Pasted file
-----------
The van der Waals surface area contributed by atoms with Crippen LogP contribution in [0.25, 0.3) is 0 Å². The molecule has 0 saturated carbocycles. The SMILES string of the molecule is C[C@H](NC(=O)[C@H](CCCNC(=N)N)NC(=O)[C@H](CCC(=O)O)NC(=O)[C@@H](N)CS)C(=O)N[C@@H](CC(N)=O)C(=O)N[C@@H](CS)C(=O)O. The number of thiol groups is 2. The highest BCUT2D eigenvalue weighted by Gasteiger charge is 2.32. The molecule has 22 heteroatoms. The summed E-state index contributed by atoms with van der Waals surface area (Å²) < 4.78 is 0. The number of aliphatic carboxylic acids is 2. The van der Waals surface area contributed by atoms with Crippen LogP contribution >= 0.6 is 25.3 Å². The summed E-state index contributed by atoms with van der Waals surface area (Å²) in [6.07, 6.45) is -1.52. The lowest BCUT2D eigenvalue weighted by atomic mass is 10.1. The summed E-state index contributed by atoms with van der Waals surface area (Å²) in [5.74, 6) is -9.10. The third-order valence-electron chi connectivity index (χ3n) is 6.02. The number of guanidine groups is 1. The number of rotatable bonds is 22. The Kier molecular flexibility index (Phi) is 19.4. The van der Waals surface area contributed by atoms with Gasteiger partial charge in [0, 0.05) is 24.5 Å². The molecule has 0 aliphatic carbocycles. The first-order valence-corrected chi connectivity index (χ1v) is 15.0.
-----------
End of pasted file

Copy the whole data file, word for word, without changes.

The van der Waals surface area contributed by atoms with Crippen LogP contribution in [0.25, 0.3) is 0 Å². The molecule has 0 saturated carbocycles. The SMILES string of the molecule is C[C@H](NC(=O)[C@H](CCCNC(=N)N)NC(=O)[C@H](CCC(=O)O)NC(=O)[C@@H](N)CS)C(=O)N[C@@H](CC(N)=O)C(=O)N[C@@H](CS)C(=O)O. The number of thiol groups is 2. The highest BCUT2D eigenvalue weighted by Gasteiger charge is 2.32. The molecule has 22 heteroatoms. The summed E-state index contributed by atoms with van der Waals surface area (Å²) < 4.78 is 0. The number of aliphatic carboxylic acids is 2. The van der Waals surface area contributed by atoms with Crippen LogP contribution >= 0.6 is 25.3 Å². The summed E-state index contributed by atoms with van der Waals surface area (Å²) in [6.07, 6.45) is -1.52. The lowest BCUT2D eigenvalue weighted by atomic mass is 10.1. The summed E-state index contributed by atoms with van der Waals surface area (Å²) in [5.74, 6) is -9.10. The third-order valence-electron chi connectivity index (χ3n) is 6.02. The number of guanidine groups is 1. The number of rotatable bonds is 22. The Kier molecular flexibility index (Phi) is 19.4. The van der Waals surface area contributed by atoms with Gasteiger partial charge in [0, 0.05) is 24.5 Å². The molecule has 0 aliphatic carbocycles. The first-order valence-corrected chi connectivity index (χ1v) is 15.0.